Recent Crypto Feats by the PGA Tour, Bruce Springsteen, Stevie Nicks, Travis Scott and Walmart
One of the most important economic, financial commercial innovations that are coming our way into your future are NFTs, non-fungible tokens. They're already here, but you ain't seen nothing yet. Just to give you an idea of how big this already is, back in 2020, hip hop star Travis Scott hosted a concert in the metaverse and it was attended live by 28 million people. He premiered a song during that concert and a week later it debuted at number one on Billboard. And now the video of that concert has accumulated over 200 million views on YouTube.
In 2020, somebody paid $71,000 for crypto punk number 2924. That's an NFT sold on the Ethereum blockchain. Cryptopunks NFT 2924 was just resold and somebody this time just paid $4.5 million for it. The fourth highest price ever for a crypto punk NFT. All told, there have been $2.4 billion in trades of NFTs year to date. You know there are 10,000 of these Cryptopunks NFTs. Number 2924 is considered the 38th rarest. So you have to wonder what the value is of the other 37 that are rarer than it. And all of these are just digital pieces of art. They only exist on the internet. All told, this year, NFT transaction volume is going to exceed $50 billion. There's no central authority, no banks, no Wall Street brokerage firms, no government or corporation. Payments are made 24/7. They're completed within seconds. Nobody needs a bank account.
The PGA Tour is launching a set of NFTs next year. Warner Music Group has just announced a collaboration with OpenSea, that's the world's largest marketplace for NFTs. Recording artists at Warner are going to be able to use OpenSea to create and sell NFTs. At Christie's, the big auction house, they're launching Christie's 3.0 - a platform dedicated to just auctioning NFTs. Facebook and Instagram are now adding NFTs to their platforms. Both of them are owned by Meta. CEO Mark Zuckerberg recently sold an NFT of his own childhood baseball card, sold it for $105,000 (as if he needed the money).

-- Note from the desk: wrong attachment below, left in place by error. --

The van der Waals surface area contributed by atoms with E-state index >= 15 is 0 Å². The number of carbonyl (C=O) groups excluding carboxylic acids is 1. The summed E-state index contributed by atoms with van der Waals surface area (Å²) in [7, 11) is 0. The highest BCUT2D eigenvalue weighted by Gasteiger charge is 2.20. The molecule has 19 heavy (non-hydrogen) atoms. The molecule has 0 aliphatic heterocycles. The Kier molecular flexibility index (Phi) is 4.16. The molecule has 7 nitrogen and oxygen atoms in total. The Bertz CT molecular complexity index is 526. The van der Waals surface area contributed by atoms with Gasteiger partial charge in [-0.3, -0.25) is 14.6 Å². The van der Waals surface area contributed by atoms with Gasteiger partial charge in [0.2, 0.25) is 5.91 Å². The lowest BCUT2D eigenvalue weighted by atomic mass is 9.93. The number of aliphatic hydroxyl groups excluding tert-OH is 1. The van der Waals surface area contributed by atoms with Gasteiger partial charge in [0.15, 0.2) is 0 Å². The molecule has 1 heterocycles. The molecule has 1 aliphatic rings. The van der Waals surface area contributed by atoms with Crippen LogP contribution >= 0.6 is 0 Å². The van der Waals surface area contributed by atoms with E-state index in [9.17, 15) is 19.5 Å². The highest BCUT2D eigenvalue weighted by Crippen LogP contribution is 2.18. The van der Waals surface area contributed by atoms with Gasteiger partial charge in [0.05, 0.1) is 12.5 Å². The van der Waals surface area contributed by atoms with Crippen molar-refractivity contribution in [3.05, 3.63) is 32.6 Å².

Walmart now has stores in the metaverse too - Walmart Land, that's going to sell merchandise and NFTs. There's an obstacle course filled with oversized samples of its skincare and makeup products. There's a virtual dressing room with apparel from its exclusive fashion lines. It hosted a virtual concert last month that featured top recording artists.
And then there's Walmart's Universe of Play, which has toys and games that are popular with gamers and the hottest toys for the holiday season. Walmart has filed for Metaverse trademarks and they're trying to connect the dots between the virtual world and the physical world. Walmart's Metaverse stores are on the Roblox platform, which has 52 million daily users, mostly kids and teenagers.
In New York, the Museum of Modern Art is selling their masterpieces by Picasso, Renoir and Rodin. They're going to raise $70 million. And what are they going to do with the money? They're going to buy digital art. You see, the museum typically gets about 3 million visitors a year. But last year, attendance was half that much, largely due to the pandemic. So what's the museum doing? Beefing up its online content. Although it had 3 million visitors to its museum last year, it had 35 million visitors to its website and its YouTube channel. So the museum is going to buy NFTs. They're selling their physical art to buy digital art.
And you know what Bob Dylan did? He sold his music catalog for $400 million. Bruce Springsteen sold his for over $500 million. Stevie Nicks got $100 million. Ryan Tedder, $200 million. Paul Simon sold his music for $250 million. Puerto Rican singer and composer Luis Fonsi got $100 million, so did Justin Timberlake. Sting and Phil Collins both sold their music catalogs for $300 million.
Who are they selling their music to? Some of the biggest institutional investors - Concord, Blackrock, Apollo, Providence Equity and Eldridge Industries. Spirit Music Group, Primary Wave Music and Sony and Universal all bought the music from these recording artists. What are those institutions going to do with the music they now own? They're going to convert them to NFTs. You're going to be able to buy a piece of the music. So every time you hear Blood On The Tracks, you're going to be an owner of that music. And every time you hear it played on Spotify, you'll get a piece of the royalty. You'll not only be a fan, you'll be an owner of the music. How cool is that? All of this an indication of the significance of NFTs and how it's growing in importance in our economy. You ain't seen nothing yet! If you aren't familiar with NFTs, if you're not engaging with NFTs, now is the time to get that knowledge. You'll learn a lot about it in my new book, The Truth About Crypto.